Overall, however, I found this an enjoyable telemovie that is certainly a cut above the average. It shows a more human side to somebody that most of us are familiar with only as the genius scientist, confined to a wheelchair with the electronic voice. It shows Hawking in his prime when he was starting to form the ideas and theories that would eventually turn him into a household name and I do recommend it.

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Transfer Quality


    Overall this is a very nice transfer. The image is presented at an aspect ratio of 1.78:1 which I believe matches the original broadcast aspect ratio of this telemovie.

    While a tad soft at times the overall image sharpness and image detail are both quite good. Shadow detail was also fairly good and the image is free of low level noise.

    Colours were well saturated, accurate and free of any colour bleeding.

    I didn’t notice any film artefacts and the image is free of compression artefacts. The only thing I did notice were a few instances of minor edge enhancement but this was only noticeable during a handful of high contrast shots. One example is the outline of a tuxedo against the bright daylight of a window at 12:18.

    There are no subtitles on this DVD.

    The film is presented on a single-sided, single-layered disc so there is no layer change to report.

Video Ratings Summary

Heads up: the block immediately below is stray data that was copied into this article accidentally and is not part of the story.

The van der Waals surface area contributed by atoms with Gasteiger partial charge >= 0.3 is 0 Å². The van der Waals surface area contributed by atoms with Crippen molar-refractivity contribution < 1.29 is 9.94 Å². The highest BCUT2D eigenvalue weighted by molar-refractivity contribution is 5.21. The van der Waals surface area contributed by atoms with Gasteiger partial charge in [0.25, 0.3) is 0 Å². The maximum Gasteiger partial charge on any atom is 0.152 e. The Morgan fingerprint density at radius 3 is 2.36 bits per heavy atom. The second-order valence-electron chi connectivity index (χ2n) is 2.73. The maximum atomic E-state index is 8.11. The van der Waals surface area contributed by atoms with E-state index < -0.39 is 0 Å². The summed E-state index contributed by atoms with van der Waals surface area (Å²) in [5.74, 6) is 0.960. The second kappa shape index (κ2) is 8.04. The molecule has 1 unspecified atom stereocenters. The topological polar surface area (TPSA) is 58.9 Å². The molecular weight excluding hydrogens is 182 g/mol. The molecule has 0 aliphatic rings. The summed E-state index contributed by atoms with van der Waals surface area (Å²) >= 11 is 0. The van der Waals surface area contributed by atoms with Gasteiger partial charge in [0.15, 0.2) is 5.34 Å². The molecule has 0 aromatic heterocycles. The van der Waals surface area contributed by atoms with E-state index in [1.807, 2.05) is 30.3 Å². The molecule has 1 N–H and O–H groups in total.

Shadow Detail
Film-To-Video Artefacts
Film Artefacts


    Only one soundtrack is provided which is a Dolby Digital 2.0 soundtrack encoded at 224 Kb/s. Overall this is a very nice soundtrack which incorporates interesting sound design not normally seen in telemovies.

    Dialogue was clear and easy to understand (where it was meant to be) and I did not observe any issues with audio sync.

    As a stereo soundtrack there are no surround or subwoofer channels.. I did find, however, that when I activated Dolby Pro Logic II on my receiver that the surround channels did carry some music as well as ambient material which added nicely to the viewing experience. If you have a surround sound system I would recommend watching this film with Pro Logic turned on.

Audio Ratings Summary
Audio Sync
Surround Channel Use



R4 vs R1

NOTE: To view non-R4 releases, your equipment needs to be multi-zone compatible and usually also NTSC compatible.

    This title is unavailable in Region 1. It has been released in Region 2 (UK). I could only find one review (of sorts) for this title and it lists two extras (Clinton Seminar and interview). None of the UK based online stores, however, list any extras so I would be cautious in assuming those extras are on the UK disc. In the absence of any firm evident to the contrary I will have to award this to Region 2.


    Hawking is an interesting made for TV biopic about scientist Stephen Hawking. It covers the period from his diagnosis with motor neurone disease to his acquiring of his doctorate which set out the groundwork for the way we now understand the very beginnings of the universe. With strong acting performances and above average production values for a telemovie this film is well recommended.

    The video transfer is very good and the soundtrack is more than adequate.

    There are no extras at all.

Ratings (out of 5)


© Michael Gauntlett (read my bio if you're bored.)
Thursday, September 07, 2006
Review Equipment
DVDPioneer DV-696AV-s, SACD & DVD-A, using HDMI output
DisplayPanasonic PT-AE900E HD LCD Projector onto 90" 16x9 Screen. Calibrated with Video Essentials/Digital Video Essentials. This display device is 16x9 capable. This display device has a maximum native resolution of 720p.
Audio DecoderLogitech 5500 THX. Calibrated with Video Essentials/Digital Video Essentials.
AmplificationLogitech 5500 THX
SpeakersLogitech 5500 THX

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Comments (Add)
Above average telemovie - Alfred Smith REPLY POSTED